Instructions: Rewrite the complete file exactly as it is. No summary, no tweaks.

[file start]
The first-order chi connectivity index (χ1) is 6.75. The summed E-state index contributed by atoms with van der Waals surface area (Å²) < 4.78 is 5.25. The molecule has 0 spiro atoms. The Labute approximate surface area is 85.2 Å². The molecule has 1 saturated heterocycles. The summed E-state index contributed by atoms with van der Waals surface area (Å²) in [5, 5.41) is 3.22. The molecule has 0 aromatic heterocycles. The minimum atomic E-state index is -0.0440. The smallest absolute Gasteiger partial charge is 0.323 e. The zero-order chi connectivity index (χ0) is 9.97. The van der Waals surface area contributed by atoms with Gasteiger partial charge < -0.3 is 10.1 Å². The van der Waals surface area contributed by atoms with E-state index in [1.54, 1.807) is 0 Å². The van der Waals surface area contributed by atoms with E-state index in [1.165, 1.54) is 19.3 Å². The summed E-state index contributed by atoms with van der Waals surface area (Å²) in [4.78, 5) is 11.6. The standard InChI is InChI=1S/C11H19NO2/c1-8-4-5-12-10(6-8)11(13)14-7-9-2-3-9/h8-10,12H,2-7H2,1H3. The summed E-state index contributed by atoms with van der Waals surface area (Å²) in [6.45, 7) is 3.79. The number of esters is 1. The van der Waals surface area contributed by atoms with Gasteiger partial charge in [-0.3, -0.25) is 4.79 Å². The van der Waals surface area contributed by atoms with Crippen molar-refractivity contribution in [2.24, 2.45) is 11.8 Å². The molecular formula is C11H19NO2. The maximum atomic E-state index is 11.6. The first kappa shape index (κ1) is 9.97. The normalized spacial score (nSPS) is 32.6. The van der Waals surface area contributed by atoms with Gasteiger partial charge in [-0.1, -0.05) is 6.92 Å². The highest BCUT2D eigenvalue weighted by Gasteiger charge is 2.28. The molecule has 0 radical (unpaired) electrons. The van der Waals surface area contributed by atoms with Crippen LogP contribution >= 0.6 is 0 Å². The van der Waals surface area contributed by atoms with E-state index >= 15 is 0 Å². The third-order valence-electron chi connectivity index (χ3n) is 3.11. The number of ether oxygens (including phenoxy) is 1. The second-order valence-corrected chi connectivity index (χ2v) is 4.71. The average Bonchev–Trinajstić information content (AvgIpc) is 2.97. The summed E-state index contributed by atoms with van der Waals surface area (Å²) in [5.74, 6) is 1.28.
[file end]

The first-order chi connectivity index (χ1) is 6.75. The summed E-state index contributed by atoms with van der Waals surface area (Å²) < 4.78 is 5.25. The molecule has 0 spiro atoms. The Labute approximate surface area is 85.2 Å². The molecule has 1 saturated heterocycles. The summed E-state index contributed by atoms with van der Waals surface area (Å²) in [5, 5.41) is 3.22. The molecule has 0 aromatic heterocycles. The minimum atomic E-state index is -0.0440. The smallest absolute Gasteiger partial charge is 0.323 e. The zero-order chi connectivity index (χ0) is 9.97. The van der Waals surface area contributed by atoms with Gasteiger partial charge < -0.3 is 10.1 Å². The van der Waals surface area contributed by atoms with E-state index in [1.54, 1.807) is 0 Å². The van der Waals surface area contributed by atoms with E-state index in [1.165, 1.54) is 19.3 Å². The summed E-state index contributed by atoms with van der Waals surface area (Å²) in [4.78, 5) is 11.6. The standard InChI is InChI=1S/C11H19NO2/c1-8-4-5-12-10(6-8)11(13)14-7-9-2-3-9/h8-10,12H,2-7H2,1H3. The summed E-state index contributed by atoms with van der Waals surface area (Å²) in [6.45, 7) is 3.79. The number of esters is 1. The van der Waals surface area contributed by atoms with Gasteiger partial charge in [-0.3, -0.25) is 4.79 Å². The van der Waals surface area contributed by atoms with Crippen molar-refractivity contribution in [2.24, 2.45) is 11.8 Å². The molecular formula is C11H19NO2. The maximum atomic E-state index is 11.6. The first kappa shape index (κ1) is 9.97. The normalized spacial score (nSPS) is 32.6. The van der Waals surface area contributed by atoms with Gasteiger partial charge in [-0.1, -0.05) is 6.92 Å². The highest BCUT2D eigenvalue weighted by Gasteiger charge is 2.28. The molecule has 0 radical (unpaired) electrons. The van der Waals surface area contributed by atoms with Crippen LogP contribution >= 0.6 is 0 Å². The van der Waals surface area contributed by atoms with E-state index >= 15 is 0 Å². The third-order valence-electron chi connectivity index (χ3n) is 3.11. The number of ether oxygens (including phenoxy) is 1. The second-order valence-corrected chi connectivity index (χ2v) is 4.71. The average Bonchev–Trinajstić information content (AvgIpc) is 2.97. The summed E-state index contributed by atoms with van der Waals surface area (Å²) in [5.74, 6) is 1.28.